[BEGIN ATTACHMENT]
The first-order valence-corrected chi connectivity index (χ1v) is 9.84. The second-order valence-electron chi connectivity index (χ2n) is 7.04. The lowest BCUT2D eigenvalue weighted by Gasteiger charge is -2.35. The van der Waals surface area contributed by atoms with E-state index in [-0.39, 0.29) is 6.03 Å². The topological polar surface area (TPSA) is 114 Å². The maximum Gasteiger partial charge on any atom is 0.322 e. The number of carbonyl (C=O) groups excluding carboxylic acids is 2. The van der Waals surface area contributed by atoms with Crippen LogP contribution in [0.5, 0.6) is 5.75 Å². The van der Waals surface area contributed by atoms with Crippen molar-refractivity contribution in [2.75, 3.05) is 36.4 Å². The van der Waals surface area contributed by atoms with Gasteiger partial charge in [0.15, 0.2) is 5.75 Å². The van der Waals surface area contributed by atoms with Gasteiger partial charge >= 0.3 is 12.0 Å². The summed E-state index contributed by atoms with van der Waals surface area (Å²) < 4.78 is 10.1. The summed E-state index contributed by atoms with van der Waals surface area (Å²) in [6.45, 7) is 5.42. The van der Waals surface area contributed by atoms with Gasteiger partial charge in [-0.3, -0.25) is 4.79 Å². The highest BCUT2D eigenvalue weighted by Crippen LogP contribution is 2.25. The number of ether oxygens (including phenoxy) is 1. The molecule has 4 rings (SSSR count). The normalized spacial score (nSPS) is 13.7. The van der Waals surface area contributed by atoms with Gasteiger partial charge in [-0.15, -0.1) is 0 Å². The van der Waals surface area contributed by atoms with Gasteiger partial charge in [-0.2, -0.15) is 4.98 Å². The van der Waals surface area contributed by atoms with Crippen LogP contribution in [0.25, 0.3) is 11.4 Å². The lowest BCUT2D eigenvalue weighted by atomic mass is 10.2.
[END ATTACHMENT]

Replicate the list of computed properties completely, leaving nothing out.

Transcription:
The first-order valence-corrected chi connectivity index (χ1v) is 9.84. The second-order valence-electron chi connectivity index (χ2n) is 7.04. The lowest BCUT2D eigenvalue weighted by Gasteiger charge is -2.35. The van der Waals surface area contributed by atoms with E-state index in [-0.39, 0.29) is 6.03 Å². The topological polar surface area (TPSA) is 114 Å². The maximum Gasteiger partial charge on any atom is 0.322 e. The number of carbonyl (C=O) groups excluding carboxylic acids is 2. The van der Waals surface area contributed by atoms with Crippen LogP contribution in [0.5, 0.6) is 5.75 Å². The van der Waals surface area contributed by atoms with Crippen molar-refractivity contribution in [2.75, 3.05) is 36.4 Å². The van der Waals surface area contributed by atoms with Gasteiger partial charge in [0.15, 0.2) is 5.75 Å². The van der Waals surface area contributed by atoms with Gasteiger partial charge >= 0.3 is 12.0 Å². The summed E-state index contributed by atoms with van der Waals surface area (Å²) < 4.78 is 10.1. The summed E-state index contributed by atoms with van der Waals surface area (Å²) in [6.45, 7) is 5.42. The van der Waals surface area contributed by atoms with Gasteiger partial charge in [-0.3, -0.25) is 4.79 Å². The highest BCUT2D eigenvalue weighted by Crippen LogP contribution is 2.25. The number of ether oxygens (including phenoxy) is 1. The molecule has 4 rings (SSSR count). The normalized spacial score (nSPS) is 13.7. The van der Waals surface area contributed by atoms with Gasteiger partial charge in [-0.15, -0.1) is 0 Å². The van der Waals surface area contributed by atoms with Gasteiger partial charge in [-0.2, -0.15) is 4.98 Å². The van der Waals surface area contributed by atoms with Crippen LogP contribution in [0.25, 0.3) is 11.4 Å². The lowest BCUT2D eigenvalue weighted by atomic mass is 10.2.